Below is a chapter from Rule #2: Don’t Be an Asshat: An Official Handbook for Raising Parents and Children. Over time we will be posting most of the book, though, should this inspire you to buy a copy, we would not be offended 🙂 Posted chapters can be found in the Table of Contents.


Rule #4: Welcome the New Kid (Dad)

Back when elementary school was K–6, in sixth grade I switched to a new school. Yep, I was the new kid.

I’ve never been a wallflower, but even so, I remember my relief when a couple of guys invited me to toss the football around during recess. At soccer, school, scouts, or church, being the newest person—unless you are one of those really outgoing people who thrives in these settings—sucks.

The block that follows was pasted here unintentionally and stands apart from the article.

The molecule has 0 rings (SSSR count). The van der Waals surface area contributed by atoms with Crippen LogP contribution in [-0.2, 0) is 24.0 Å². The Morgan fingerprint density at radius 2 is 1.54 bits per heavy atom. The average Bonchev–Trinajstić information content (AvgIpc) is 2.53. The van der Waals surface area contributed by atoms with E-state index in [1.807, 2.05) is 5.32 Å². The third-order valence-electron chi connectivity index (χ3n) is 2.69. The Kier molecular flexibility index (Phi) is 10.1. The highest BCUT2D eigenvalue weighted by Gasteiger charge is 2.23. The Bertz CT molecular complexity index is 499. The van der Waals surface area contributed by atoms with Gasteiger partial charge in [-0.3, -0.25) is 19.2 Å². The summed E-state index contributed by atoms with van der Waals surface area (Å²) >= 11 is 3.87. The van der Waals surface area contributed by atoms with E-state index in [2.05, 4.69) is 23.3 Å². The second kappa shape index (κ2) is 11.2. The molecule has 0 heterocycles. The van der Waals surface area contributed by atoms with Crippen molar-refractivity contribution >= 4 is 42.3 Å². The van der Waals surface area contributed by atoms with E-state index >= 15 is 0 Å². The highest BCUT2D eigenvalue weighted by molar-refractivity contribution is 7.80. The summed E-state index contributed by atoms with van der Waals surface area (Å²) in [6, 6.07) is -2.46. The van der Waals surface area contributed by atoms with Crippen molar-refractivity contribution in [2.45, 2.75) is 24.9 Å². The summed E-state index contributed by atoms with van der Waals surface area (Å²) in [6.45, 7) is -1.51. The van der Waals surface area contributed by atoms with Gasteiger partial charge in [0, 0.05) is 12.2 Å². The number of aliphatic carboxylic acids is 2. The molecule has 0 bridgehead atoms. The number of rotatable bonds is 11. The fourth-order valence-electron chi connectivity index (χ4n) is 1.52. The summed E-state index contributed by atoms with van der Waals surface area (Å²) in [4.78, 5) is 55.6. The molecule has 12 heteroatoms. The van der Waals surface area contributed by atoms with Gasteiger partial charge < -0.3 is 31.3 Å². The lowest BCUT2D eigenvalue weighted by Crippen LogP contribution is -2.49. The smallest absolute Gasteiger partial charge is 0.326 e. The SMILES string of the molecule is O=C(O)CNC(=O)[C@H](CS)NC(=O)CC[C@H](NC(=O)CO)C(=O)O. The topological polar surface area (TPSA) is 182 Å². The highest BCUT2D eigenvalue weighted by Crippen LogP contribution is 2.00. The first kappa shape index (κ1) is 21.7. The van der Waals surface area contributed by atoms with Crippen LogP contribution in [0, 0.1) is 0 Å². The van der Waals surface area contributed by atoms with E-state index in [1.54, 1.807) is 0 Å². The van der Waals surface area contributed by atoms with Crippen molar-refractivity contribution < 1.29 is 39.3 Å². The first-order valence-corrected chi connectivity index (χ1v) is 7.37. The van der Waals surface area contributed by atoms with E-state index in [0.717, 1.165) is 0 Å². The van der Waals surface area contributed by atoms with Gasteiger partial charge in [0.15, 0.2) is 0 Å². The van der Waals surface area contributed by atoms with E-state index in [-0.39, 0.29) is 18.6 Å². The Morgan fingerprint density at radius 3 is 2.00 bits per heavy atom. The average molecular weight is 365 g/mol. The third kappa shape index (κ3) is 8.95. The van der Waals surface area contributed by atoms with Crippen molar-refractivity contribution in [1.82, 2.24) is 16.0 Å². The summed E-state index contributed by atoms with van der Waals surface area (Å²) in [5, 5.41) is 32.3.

Many problems confront you when you’re the new kid: people are judging, you are judging, new personalities surround you, you have no shared experiences to talk about, and relationships between others are naturally stronger. New folks, by the very nature of their newness, are starting at the bottom floor, whereas the rest of the group has had years of climbing the stairs together.

One of the kindest things you can do is to genuinely welcome new kids. This means that you should offer simple and subtle gestures of welcome: invite them to sit with the group, ask them about their interests, introduce them to your friends, and ask them if they need any help finding their classes. Not all folks will be ready to open up and tell you their life stories, but I can almost guarantee you that the gesture, whether or not it is visibly or audibly appreciated, makes a difference.

As hard as it might be to do the welcoming, you know that it’s triply as hard to be the new kid hoping that some kind, any kind, of welcome is offered. Go welcome the new kid.

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